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November 29, 2015 / 17 Kislev, 5776
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Power And Survival (Second of Two Parts)

Louis Rene Beres

Louis Rene Beres

As I noted here last week, “the situation of survival is the central situation of power. Yet, as the ‘Middle East peace process’ makes Israel’s survival more and more problematic, this enterprise now effectively deprives Israel of its power. Left to proceed, the process will eventually permit Israel’s enemies to enjoy a triumph that still remains cleverly concealed, the conspicuous triumph experienced by certain still-living persons, when confronted by the powerless one who is dying.”

I was referring to the ultimate triumph of power, a presumed victory over death. Israel’s enemies understand this power. Israel does not.

An enemy of Israel, state or non-state, cannot possibly kill as many Israelis as his primal passion for survival may demand. This means, inter alia, that he may seek to induce or direct others to satisfy this passion. As a practical matter, this deflectionary behavior points toward an undeniable impulse for genocide, an inclination that could be actualized, in the future, by resort to higher-order forms of terrorism (chemical/biological/nuclear), and/or unconventional forms of war.

Israel, not quite 70 years old, still has much to learn. But before its leaders can fully understand the true nature of enemy intentions and capabilities, they must first acknowledge the vital connections between power and survival. Once it can be understood that enemy definitions of the former are contingent upon Israel’s loss of the latter, these leaders will be positioned intellectually to take appropriate remedial action.

At the outset, such action must entail a complete reversal of the so-called peace process, a largely self-inflicted wound, which, if left to proceed, would ultimately fulfill the fondest enemy hopes for power over death.

The true goal of Israel’s enemies – a goal furthered measurably by the peace process – is as grotesque as it is unrecognized. It is to be left standing, while Israel has been made to disappear. In essence, these relentless enemies must survive Israel so that Israel does not survive them. They cannot, by this reasoning, survive together.

So long as Israel exists, they cannot meaningfully endure themselves.

So long as Israel is “allowed” to exist, no matter how cooperative it may be, these enemies will not feel safe; they will not feel powerful.

It is time this true goal was recognized. Without such recognition, the dreadful foolishness of prevailing political thought in Israel’s government and universities may well continue to be taken seriously, a circumstance that could have genuinely fatal survival outcomes for the Jewish state.

With such recognition, this lethal foolishness could be revealed widely for what it is, the ill-conceived product of “experts,” of miseducated specialists, and also of politicians who have never had a serious thought or idea in their regrettable professional lives.

What a mistake it is for Israel to believe that Reason governs the world. The true source of governance on this earth is Power, and power is ultimately the conquest of death. This conquest, which displays a zero-sum quality among Israel’s enemies, is not limited to conflicts in the Middle East. Rather, it is a generic matter, a more or less universal effort that is merely made especially manifest between Israel and its enemies.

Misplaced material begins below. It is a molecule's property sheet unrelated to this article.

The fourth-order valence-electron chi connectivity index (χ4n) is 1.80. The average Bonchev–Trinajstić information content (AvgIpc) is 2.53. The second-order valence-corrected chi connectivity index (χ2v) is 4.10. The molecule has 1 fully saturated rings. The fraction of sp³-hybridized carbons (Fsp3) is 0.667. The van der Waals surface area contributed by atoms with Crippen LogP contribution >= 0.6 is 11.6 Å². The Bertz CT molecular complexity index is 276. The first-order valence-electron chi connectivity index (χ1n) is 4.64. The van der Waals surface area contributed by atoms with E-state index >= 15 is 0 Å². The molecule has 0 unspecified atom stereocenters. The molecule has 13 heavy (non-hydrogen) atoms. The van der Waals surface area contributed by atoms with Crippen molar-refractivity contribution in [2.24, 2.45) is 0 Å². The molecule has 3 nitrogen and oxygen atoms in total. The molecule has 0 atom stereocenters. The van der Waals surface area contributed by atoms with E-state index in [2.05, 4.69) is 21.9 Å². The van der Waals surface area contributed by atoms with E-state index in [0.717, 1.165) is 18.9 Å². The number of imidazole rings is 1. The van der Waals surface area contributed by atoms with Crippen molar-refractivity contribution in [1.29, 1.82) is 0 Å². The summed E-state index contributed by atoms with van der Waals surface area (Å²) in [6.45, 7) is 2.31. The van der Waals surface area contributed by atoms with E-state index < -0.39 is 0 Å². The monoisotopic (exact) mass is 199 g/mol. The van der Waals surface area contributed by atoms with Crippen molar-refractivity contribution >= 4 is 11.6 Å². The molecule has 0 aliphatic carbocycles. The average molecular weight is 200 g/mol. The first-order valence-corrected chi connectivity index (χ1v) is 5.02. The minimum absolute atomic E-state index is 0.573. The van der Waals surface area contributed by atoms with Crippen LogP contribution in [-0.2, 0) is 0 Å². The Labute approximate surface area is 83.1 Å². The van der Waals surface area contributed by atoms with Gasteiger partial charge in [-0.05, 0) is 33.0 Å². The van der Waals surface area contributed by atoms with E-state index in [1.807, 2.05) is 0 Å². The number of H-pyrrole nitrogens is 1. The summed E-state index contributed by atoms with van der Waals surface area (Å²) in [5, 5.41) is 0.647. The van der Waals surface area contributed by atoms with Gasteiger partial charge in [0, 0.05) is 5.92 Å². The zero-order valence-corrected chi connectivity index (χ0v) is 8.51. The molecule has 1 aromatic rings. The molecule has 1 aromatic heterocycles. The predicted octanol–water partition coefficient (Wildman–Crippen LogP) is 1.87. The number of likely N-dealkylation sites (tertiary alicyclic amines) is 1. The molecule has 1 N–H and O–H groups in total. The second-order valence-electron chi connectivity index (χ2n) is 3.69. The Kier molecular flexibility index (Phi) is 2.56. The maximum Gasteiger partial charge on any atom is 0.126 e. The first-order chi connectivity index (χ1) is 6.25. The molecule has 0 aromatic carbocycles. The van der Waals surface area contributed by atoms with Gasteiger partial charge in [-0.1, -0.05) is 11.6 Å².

On this generic matter, one should consider the remark of the Romanian playwright Eugene Ionesco (in his Journal in 1966). Describing killing as an affirmation of one’s own survival, Ionesco observed:

I must kill my visible enemy, the one who is determined to take my life, to prevent him from killing me. Killing gives me a feeling of relief, because I am dimly aware that in killing him, I have killed death. My enemy’s death cannot be held against me, it is no longer a source of anguish, if I killed him with the approval of society; that is the purpose of war. Killing is a way of relieving one’s feelings, of warding off one’s own death.”

While Israel’s enemies accept the zero-sum linkages between power and survival, Israel does not. Although this may suggest that Israel stands on a higher moral plane than its enemies, it also places the Jewish state at a marked security disadvantage.

This consequential asymmetry between Israel and its enemies may be addressed by reducing enemy emphases on power-survival connections and/or by Israel placing an increased emphasis on power-survival connections.

The first option is effectively impossible; the second would require extraordinary national excursions from idealism toward realpolitik. Must Israel ultimately become a barbarous state in order to endure? Must it learn to identify true power with its survival over others, a survival that cannot abide the endurance of its enemies?

What is required is not a replication of enemy barbarism, but a policy that recognizes such barbarism as the essential starting point for Israel’s own national security and national defense. With such recognition, the present “peace Process” could be rejected immediately, and an altogether new one, based on Israel’s commitment to “remain standing” at all costs, could be implemented.

About the Author: Louis René Beres (Ph.D., Princeton, 1971) is professor of political science and international law at Purdue University and the author of many books and articles dealing with international relations and strategic studies.

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